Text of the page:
]> Posts for January 2022 🌐:aligrant.com

Linux encrypted disk image

Alastair Grant | Tuesday 4 January 2022

As we rely on hosted (sorry, it's "cloud" now) servers more, we need to pay attention to the security of our data-at-rest.  How confident are you that the data being stored somewhere by somebody is secure?  There are various ways we can deal with disk encryption, this article is going to cover setting up an encrypted file stored on an existing partition, which can be mounted as a drive in Linux.

For this, we need a dm-crypt enabled Linux distribution, and cryptsetup.  As always, this guide is done for openSUSE (currently using Leap 15.3), so things may vary slightly with your distribution.

Image creation

Before we get onto any encryption, we need to create a file that will store our data.  There is no real "format" for this sort of thing, we just need some space to write some binary data.  To do this, we'll use "truncate", which is a fast way of creating a file of a certain size, without having to faff about with zero'ing the disk.  For instance:

truncate -s 100G /home/mydata.img

For reasons I'm not entirely clear on, this image needs to be formatted with a filesystem both before and after the encryption process.  If you do it without, you can mess about with creating a partition table on the final image, but I had problems getting that to map and mount correctly after the first attempt.  I'm using EXT4 here, because why not?

mkfs.ext4 /home/mydata.img

Encryption

Next we encrypt the image.

cryptsetup luksFormat /home/mydata.img

Following the prompts on screen.

We now need to open the encrypted image as a device.  This example will create the device /dev/mapper/mydevice which we can then mount and use as a normal file system.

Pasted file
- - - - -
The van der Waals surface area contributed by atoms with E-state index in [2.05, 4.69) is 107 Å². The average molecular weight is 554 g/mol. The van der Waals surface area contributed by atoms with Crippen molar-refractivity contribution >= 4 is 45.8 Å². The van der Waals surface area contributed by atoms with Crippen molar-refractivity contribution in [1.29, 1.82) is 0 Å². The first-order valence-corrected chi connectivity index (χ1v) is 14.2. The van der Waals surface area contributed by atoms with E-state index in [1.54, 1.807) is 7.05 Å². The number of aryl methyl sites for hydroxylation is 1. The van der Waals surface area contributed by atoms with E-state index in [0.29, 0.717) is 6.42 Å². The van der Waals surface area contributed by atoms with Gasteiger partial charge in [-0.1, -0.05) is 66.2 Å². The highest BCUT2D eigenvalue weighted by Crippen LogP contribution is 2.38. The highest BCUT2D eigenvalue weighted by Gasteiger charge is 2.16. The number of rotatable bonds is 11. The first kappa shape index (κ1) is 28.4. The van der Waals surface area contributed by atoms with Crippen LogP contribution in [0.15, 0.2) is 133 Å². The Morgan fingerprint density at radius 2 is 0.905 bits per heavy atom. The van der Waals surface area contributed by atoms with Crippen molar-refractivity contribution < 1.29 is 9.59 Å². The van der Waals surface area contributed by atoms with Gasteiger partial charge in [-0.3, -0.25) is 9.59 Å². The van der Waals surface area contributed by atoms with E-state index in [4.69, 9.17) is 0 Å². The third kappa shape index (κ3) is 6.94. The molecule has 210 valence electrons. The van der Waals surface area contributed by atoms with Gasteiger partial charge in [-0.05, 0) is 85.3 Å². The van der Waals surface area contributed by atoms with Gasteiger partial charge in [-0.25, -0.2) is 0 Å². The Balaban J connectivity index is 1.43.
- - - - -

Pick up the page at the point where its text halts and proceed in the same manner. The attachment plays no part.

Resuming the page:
cryptsetup luksOpen /home/mydata.img mydevice

Format and mount the device as you would any other Linux partition.

mkfs.ext4 /dev/mapper/mydevice

mount /dev/mapper/mydevice /mnt

Usage

At this point, you should have an encrypted image mounted as a drive and you can use this as normal.

When you're done, you may want to unmount the file system, and then use cryptsetup luksSuspend mydevice to stop access to the image.  The image is now secure again, which you can then re-open with cryptsetup luksResume mydevice and then mount again wherever you like.  You will be prompted for a password each time you resume.

You can specify a password through a file, so it's possible to have the device automatically resume and mount - which is probably a good idea in a server environment.  The catch is, if that password is being stored on the server somewhere, doesn't that defeat the point of having encryption?

A potential answer to this is to use secure key storage, but you have to be sure that anybody else with access to this machine can't just access the same storage.

Systemd

To simplify the mounting and unmounting, and also allow for dependent services to wait until the drive is mounted correctly, I wanted to manage the mounting with systemd.  I've not set these services to run at boot, so there is no hanging on bootup, and instead I have to logon and kick it off (and keep my password secure), but as above, there is no reason why you can't pull in a password from a remote location or something.

First I created a service to handle the opening of the encrypted drive:

[Unit]
Description=Unlocks encrypted image
Wants=multi-user.target

[Service]
Type=oneshot
ExecStart=/root/unlockdrive.sh
RemainAfterExit=true
ExecStop=/sbin/cryptsetup luksClose mydevice

This file needs to be saved in /etc/systemd/system with an appropriate name (decrypt-drives.service, maybe).  It simply chains onto a script /root/unlockdrive.sh:

#!/bin/bash
PWD=$(systemd-ask-password "Unlock key: ")
echo -n $PWD | cryptsetup open /home/mydata.img mydevice

This script will allow systemd to prompt for a password when starting.

And then to manage the mount point, I created a systemd mount file (/etc/systemd/system/mnt.mount)

[Unit]
Description=Mounts decrypted image
Requires=decrypt-drives.service

[Mount]
Type=ext4
What=/dev/mapper/mydevice
Where=/mnt

Running systemctl daemon-reload will load these into systemd, and then we can mount the drive through the command: systemctl start mnt.mount.  We will be prompted for a password.

If there are any services that require the drive to be mounted first, then you can add a Requires=mnt.mount entry into their service file (although again, be careful not to have them auto start on boot if you're expecting an interactive password prompt).

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Entries for: January 2022

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